In The Book of Laughter and Forgetting, Milan Kundera discusses the attempt of the Communist Party to erase historical events and people (including himself) from the public memory of Czechoslovakia. He believes that ‘the first step in liquidating a people … is to erase its memory. Destroy its books, its culture, its history. Then have somebody write new books, manufacture a new culture, invent a new history. Before long the nation will begin to forget what it is and what it was. The world around it will forget even faster.’ But Kundera finds such an attempt the ultimate absurdist endeavor, for the constant street-name changes and air-brushing of official photographs indicate a desire not only to erase history but to change it:
'People are always shouting they want to create a better future. It's not true. The future is an apathetic void of no interest to anyone. The past is full of life, eager to irritate us, provoke and insult us, tempt us to destroy or repaint it. The only reason people want to be masters of the future is to change the past. They are fighting for access to the laboratories where photographs are retouched and biographies and histories rewritten.'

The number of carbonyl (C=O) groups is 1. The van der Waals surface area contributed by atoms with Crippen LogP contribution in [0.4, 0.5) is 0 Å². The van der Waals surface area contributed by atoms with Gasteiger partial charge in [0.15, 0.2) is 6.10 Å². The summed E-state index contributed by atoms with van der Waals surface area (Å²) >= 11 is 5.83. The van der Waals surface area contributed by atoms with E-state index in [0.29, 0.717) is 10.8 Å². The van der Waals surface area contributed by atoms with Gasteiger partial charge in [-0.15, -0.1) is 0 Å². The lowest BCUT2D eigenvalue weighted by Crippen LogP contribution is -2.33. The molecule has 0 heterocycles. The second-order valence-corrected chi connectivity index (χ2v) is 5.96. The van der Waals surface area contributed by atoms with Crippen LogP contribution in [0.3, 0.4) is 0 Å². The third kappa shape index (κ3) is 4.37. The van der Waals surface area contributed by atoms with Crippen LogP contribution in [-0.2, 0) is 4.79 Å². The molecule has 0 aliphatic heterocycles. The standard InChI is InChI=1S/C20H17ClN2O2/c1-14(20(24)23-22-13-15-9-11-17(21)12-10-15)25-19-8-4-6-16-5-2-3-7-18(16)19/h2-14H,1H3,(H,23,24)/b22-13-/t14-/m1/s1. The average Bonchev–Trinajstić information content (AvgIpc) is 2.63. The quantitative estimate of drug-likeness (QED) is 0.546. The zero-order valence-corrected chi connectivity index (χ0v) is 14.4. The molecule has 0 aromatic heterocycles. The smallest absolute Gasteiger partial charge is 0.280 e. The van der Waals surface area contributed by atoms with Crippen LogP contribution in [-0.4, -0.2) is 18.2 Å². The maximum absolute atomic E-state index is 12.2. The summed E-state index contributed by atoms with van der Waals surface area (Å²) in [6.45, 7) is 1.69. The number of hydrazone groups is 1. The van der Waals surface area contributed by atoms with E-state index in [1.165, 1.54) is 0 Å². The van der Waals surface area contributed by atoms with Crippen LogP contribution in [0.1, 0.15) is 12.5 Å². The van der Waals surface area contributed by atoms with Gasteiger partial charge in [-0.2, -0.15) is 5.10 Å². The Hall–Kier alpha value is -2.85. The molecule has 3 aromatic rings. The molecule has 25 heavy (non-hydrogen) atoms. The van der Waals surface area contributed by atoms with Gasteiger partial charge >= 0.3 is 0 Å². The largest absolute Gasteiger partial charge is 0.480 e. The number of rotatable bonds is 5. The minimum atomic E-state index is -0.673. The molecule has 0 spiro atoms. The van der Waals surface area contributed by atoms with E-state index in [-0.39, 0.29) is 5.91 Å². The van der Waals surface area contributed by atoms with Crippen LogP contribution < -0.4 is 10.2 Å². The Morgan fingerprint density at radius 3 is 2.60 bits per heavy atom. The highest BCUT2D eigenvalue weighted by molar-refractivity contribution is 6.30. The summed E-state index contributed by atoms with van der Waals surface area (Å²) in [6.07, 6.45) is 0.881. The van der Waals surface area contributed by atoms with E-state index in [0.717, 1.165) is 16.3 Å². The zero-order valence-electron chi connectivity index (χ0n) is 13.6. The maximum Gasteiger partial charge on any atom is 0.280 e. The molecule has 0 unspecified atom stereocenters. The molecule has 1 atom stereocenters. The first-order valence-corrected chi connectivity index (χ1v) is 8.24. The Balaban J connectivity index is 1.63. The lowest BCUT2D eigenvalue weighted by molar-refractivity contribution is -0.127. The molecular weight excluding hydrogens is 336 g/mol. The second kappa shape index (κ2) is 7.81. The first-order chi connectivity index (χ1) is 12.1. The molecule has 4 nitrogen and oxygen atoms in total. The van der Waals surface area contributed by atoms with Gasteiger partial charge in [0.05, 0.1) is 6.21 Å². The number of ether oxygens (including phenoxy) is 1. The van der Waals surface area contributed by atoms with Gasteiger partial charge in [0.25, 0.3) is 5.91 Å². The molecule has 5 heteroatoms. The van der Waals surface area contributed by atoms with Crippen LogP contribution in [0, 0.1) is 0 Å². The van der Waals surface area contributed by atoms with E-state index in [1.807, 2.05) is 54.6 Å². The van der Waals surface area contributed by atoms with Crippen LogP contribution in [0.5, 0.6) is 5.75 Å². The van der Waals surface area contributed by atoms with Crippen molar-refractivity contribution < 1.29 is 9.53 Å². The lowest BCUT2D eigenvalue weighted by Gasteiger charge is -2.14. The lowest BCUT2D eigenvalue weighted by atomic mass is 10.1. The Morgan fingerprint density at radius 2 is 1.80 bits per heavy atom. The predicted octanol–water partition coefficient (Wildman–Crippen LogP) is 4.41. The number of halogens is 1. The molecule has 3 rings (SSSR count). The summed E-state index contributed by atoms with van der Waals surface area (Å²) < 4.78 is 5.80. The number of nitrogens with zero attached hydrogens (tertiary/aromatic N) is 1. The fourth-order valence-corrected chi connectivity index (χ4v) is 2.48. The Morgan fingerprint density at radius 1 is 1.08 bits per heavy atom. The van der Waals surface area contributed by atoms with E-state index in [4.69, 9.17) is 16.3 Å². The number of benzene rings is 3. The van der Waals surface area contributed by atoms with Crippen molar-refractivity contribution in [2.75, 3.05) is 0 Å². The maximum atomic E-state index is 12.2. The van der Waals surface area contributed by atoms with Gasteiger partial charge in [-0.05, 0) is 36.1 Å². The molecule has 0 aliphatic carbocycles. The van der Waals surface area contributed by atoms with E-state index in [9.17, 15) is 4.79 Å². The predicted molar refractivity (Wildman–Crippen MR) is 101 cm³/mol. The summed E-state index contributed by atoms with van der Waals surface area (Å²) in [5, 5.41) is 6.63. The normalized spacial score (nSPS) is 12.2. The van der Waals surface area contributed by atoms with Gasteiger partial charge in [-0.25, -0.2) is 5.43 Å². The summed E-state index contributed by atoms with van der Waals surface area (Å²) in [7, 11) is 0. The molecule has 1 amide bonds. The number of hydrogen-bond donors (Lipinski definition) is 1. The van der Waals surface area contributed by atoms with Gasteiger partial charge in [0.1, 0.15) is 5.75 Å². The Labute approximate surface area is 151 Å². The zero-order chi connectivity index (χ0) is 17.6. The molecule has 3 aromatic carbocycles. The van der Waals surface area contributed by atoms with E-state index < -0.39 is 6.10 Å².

Kundera reflects the standard European horror of pastlessness: to live without a history is to be nothing; to live with an invented history is, even worse, to be a joke. Invented histories, however, have rarely posed existential problems for Americans. The denial of the past has always been part of the ‘package deal’ of the American Dream. If, to the European, the past offers spiritual ballast in the face of the contingent and the unknown, to the American it is discardable dead weight. Cutting one’s losses has been the pragmatic, and even romantic, creed of our greatest fictional heroes (think only of Huckleberry Finn, Gatsby, John Wayne in countless westerns), for whom name and address changes symbolize a proud refusal to acknowledge social and even physical limits to experience. It is hardly novel to point out the decay of this myth; if one theme pervades post-World War II American film and fiction it is the slow, sad death of the ‘unattached’ frontier spirit in an increasingly claustrophobic and standardized nation. But if the spirit has died, its form has survived in the style of constant change, change which embodies no greater organic principle than change itself."
— Allison Graham in her essay “History, Nostalgia, and the Criminality of Popular Culture” (1984)